MIT surgical robot could let surgeons remotely treat stroke victims
When someone has experienced a stroke or aneurysm, they may require a surgical procedure known as an endovascular intervention. A new MIT-designed robotic system could ensure that they receive the treatment quickly, even if the physician is nowhere nearby.
In a regular endovascular intervention, a specially trainer neurovascular surgeon steers a thin wire through one of the patient's cerebral blood vessels, up to the clot. Visually guided by intermittent X-ray imaging, they then either physically break the clot part, or deliver drugs to dissolve it.
It's crucial that the procedure be performed as quickly as possible, before oxygen deprivation to the brain causes irreversible damage. Unfortunately, if the patient is located too far away from a hospital at which a neurosurgeon is based, it may be impossible to transport them to that hospital in time.
That's where the experimental new system is designed to come in.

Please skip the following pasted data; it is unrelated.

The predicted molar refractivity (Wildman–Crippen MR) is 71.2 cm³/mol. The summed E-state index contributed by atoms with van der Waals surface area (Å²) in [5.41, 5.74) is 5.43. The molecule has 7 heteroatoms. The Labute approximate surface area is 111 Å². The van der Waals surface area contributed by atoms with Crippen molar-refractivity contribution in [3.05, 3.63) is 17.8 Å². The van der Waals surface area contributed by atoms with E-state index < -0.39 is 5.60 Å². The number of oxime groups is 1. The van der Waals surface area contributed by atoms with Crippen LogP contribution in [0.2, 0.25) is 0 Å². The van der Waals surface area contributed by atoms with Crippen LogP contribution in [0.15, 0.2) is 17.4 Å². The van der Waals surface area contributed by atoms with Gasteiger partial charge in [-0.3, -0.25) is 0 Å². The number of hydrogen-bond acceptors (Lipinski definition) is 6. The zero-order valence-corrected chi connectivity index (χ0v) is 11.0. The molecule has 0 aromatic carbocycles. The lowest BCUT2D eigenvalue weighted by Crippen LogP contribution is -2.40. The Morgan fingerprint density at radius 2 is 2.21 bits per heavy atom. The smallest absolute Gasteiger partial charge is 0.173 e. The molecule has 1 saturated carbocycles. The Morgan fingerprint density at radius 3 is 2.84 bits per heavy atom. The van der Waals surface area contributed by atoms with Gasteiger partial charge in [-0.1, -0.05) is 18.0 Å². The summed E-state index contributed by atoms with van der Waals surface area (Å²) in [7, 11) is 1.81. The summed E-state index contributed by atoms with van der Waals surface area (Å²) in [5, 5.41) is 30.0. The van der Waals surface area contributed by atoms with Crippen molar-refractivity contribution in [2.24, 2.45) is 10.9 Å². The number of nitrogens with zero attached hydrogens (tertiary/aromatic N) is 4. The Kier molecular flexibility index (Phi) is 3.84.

It incorporates an articulated robotic arm with an actuating magnet on the end, which sits beside the patient's head as they lie on an operating table at their local hospital. There's also a motorized linear drive unit, which pushes or pulls on the same type of wire used in a conventional endovascular intervention (although the wire does have a magnetically responsive tip).
The surgeon – who is located at a larger, more central hospital – utilizes a mouse to advance and retract the wire within the blood vessel, plus they use a joystick to move the arm and rotate the magnet. Doing the latter allows them to remotely steer the wire from outside the patient's body, since the direction and strength of the magnet's pull on the wire varies as it rotates relative to the wire.
In tests performed on a transparent scale model of blood vessels in the brain, neurosurgeons learned to use the system to steer a wire to a target location after just an hour of training.
"We imagine, instead of transporting a patient from a rural area to a large city, they could go to a local hospital where nurses could set up this system," said the lead scientist, Prof. Xuanhe Zhao. "A neurosurgeon at a major medical center could watch live imaging of the patient and use the robot to operate in that golden hour. That’s our future dream."
The system is illustrated in the video below, and is described in a paper that was recently published in the journal Science Robotics.